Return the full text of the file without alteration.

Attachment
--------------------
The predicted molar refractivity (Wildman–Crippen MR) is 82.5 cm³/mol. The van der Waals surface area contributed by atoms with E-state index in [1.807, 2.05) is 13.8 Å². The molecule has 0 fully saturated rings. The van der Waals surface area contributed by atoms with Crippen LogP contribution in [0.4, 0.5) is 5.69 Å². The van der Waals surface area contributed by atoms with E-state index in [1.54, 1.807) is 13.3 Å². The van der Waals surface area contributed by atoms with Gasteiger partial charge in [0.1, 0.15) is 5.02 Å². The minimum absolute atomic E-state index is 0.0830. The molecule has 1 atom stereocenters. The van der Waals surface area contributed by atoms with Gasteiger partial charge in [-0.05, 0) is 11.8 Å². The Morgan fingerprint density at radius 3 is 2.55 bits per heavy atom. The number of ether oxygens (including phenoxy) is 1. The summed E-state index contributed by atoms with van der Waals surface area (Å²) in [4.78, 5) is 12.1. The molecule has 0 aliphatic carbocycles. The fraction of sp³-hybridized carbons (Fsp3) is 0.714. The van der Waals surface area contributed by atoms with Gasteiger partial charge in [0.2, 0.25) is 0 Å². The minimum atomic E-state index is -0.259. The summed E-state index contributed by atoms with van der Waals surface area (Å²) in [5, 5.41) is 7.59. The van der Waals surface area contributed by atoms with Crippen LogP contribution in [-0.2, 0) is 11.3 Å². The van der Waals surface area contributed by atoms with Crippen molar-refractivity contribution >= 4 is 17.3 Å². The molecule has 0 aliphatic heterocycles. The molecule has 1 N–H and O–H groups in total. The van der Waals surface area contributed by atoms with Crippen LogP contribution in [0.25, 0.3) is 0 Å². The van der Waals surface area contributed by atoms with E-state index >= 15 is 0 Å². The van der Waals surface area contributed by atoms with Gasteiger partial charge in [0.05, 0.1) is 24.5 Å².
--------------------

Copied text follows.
The predicted molar refractivity (Wildman–Crippen MR) is 82.5 cm³/mol. The van der Waals surface area contributed by atoms with E-state index in [1.807, 2.05) is 13.8 Å². The molecule has 0 fully saturated rings. The van der Waals surface area contributed by atoms with Crippen LogP contribution in [0.4, 0.5) is 5.69 Å². The van der Waals surface area contributed by atoms with E-state index in [1.54, 1.807) is 13.3 Å². The van der Waals surface area contributed by atoms with Gasteiger partial charge in [0.1, 0.15) is 5.02 Å². The minimum absolute atomic E-state index is 0.0830. The molecule has 1 atom stereocenters. The van der Waals surface area contributed by atoms with Gasteiger partial charge in [-0.05, 0) is 11.8 Å². The Morgan fingerprint density at radius 3 is 2.55 bits per heavy atom. The number of ether oxygens (including phenoxy) is 1. The summed E-state index contributed by atoms with van der Waals surface area (Å²) in [4.78, 5) is 12.1. The molecule has 0 aliphatic carbocycles. The fraction of sp³-hybridized carbons (Fsp3) is 0.714. The van der Waals surface area contributed by atoms with Gasteiger partial charge in [0.2, 0.25) is 0 Å². The minimum atomic E-state index is -0.259. The summed E-state index contributed by atoms with van der Waals surface area (Å²) in [5, 5.41) is 7.59. The van der Waals surface area contributed by atoms with Crippen LogP contribution in [-0.2, 0) is 11.3 Å². The van der Waals surface area contributed by atoms with Crippen molar-refractivity contribution >= 4 is 17.3 Å². The molecule has 0 aliphatic heterocycles. The molecule has 1 N–H and O–H groups in total. The van der Waals surface area contributed by atoms with Crippen LogP contribution in [0.25, 0.3) is 0 Å². The van der Waals surface area contributed by atoms with E-state index >= 15 is 0 Å². The van der Waals surface area contributed by atoms with Gasteiger partial charge in [0.05, 0.1) is 24.5 Å².